Fitch Ratings hails Facebook’s crypto as “significant effort” to set up alternative retail payment mechanism
Mon, 08 Jul 2019, 11:47 am UTC
"Big Three” credit rating agency Fitch Ratings sees Facebook’s cryptocurrency ‘Libra’ as the latest challenge to the conventional bank payment mechanisms.
In a press release dated July 08, Fitch Ratings said that the social media giant’s crypto initiative is a “significant effort by a developed-market big-tech firm to set up an alternative retail payment mechanism.”
The initiative could significantly benefit from Facebook’s extensive network, big data access and technology to challenge banks' dominance of payment mechanisms. In particular, Fitch expects Libra to have limited short- to medium-term impact on North American and European banks, adding that the crypto could affect cross-border payment specialists such as Western Union, Moneygram and Transferwise.
The rating agency further said that Libra, along with Calibra which plans to launch a digital wallet for the cryptocurrency, could boost “Facebook's revenue from e-commerce and payments, particularly in Asia-Pacific, where Facebook has its largest regular user base.”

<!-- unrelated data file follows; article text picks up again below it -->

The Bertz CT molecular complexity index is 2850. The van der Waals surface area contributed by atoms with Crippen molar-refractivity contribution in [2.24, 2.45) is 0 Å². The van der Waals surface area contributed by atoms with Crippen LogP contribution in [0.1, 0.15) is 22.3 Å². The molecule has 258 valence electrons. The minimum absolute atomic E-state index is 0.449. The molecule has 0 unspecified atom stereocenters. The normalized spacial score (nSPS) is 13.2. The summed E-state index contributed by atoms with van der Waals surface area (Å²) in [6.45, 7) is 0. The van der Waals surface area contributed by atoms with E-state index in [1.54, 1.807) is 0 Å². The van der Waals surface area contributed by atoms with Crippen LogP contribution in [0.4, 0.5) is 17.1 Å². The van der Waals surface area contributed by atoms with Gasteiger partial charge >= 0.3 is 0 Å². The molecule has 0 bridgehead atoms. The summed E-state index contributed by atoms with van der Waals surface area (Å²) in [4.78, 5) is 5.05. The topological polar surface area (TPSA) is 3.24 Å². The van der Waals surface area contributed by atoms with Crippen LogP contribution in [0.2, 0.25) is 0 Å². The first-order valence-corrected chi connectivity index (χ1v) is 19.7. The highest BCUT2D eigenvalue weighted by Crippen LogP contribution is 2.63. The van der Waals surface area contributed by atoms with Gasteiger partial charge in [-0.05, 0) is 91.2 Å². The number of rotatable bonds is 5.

That said, Fitch noted the regulatory friction the project has been facing ever since its white paper was released last month. Regulatory and central banking authorities have been voicing their concerns with this cryptocurrency for its potential to completely disrupt the global monetary system.
“Strict regulation may keep the ambitions of Facebook and Libra's other corporate backers in check. Standard-setters and regulators are likely to regard Libra as a systemic payment infrastructure given Facebook's large number of users,” it said.
“Central banks may also baulk at the potential ability of Facebook and its corporate partners to influence Libra's value by changing the composition of the basket of backing assets. Ensuring compliance with data protection and privacy requirements will be critical.”
Fitch added that the cryptocurrency could also be hampered by regulators forcing the use of bank accounts to change between it and fiat currency, particularly given anti-money-laundering regulation.
Recently, policymakers and a consumer group in the United States have called for a moratorium on Facebook’s Libra project until profound questions raised are answered and hearings are conducted to help lawmakers come up with necessary protections to uphold user privacy.
Following the concerns raised by global regulators, Facebook’s David Marcus published a note addressing a few questions and misunderstandings about the project, emphasizing that the social media giant will have no control of the company.
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